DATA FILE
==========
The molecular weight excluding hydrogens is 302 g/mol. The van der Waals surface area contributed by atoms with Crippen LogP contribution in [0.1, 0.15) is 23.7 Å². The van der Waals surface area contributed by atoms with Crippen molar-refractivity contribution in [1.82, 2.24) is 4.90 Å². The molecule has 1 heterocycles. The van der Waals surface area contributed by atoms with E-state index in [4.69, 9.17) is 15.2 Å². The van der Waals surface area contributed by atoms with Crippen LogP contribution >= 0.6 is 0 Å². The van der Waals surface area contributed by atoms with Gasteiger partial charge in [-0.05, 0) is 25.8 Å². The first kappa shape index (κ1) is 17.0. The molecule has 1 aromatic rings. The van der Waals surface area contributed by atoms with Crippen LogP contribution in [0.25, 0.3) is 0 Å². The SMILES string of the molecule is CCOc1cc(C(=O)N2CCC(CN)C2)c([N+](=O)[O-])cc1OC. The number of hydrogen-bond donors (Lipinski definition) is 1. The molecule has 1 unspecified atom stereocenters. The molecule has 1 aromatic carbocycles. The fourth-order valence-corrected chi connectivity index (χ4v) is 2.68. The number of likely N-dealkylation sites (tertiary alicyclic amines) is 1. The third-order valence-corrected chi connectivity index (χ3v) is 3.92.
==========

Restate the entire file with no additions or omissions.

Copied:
The molecular weight excluding hydrogens is 302 g/mol. The van der Waals surface area contributed by atoms with Crippen LogP contribution in [0.1, 0.15) is 23.7 Å². The van der Waals surface area contributed by atoms with Crippen molar-refractivity contribution in [1.82, 2.24) is 4.90 Å². The molecule has 1 heterocycles. The van der Waals surface area contributed by atoms with E-state index in [4.69, 9.17) is 15.2 Å². The van der Waals surface area contributed by atoms with Crippen LogP contribution >= 0.6 is 0 Å². The van der Waals surface area contributed by atoms with Gasteiger partial charge in [-0.05, 0) is 25.8 Å². The first kappa shape index (κ1) is 17.0. The molecule has 1 aromatic rings. The van der Waals surface area contributed by atoms with Crippen LogP contribution in [0.25, 0.3) is 0 Å². The SMILES string of the molecule is CCOc1cc(C(=O)N2CCC(CN)C2)c([N+](=O)[O-])cc1OC. The number of hydrogen-bond donors (Lipinski definition) is 1. The molecule has 1 unspecified atom stereocenters. The molecule has 1 aromatic carbocycles. The fourth-order valence-corrected chi connectivity index (χ4v) is 2.68. The number of likely N-dealkylation sites (tertiary alicyclic amines) is 1. The third-order valence-corrected chi connectivity index (χ3v) is 3.92.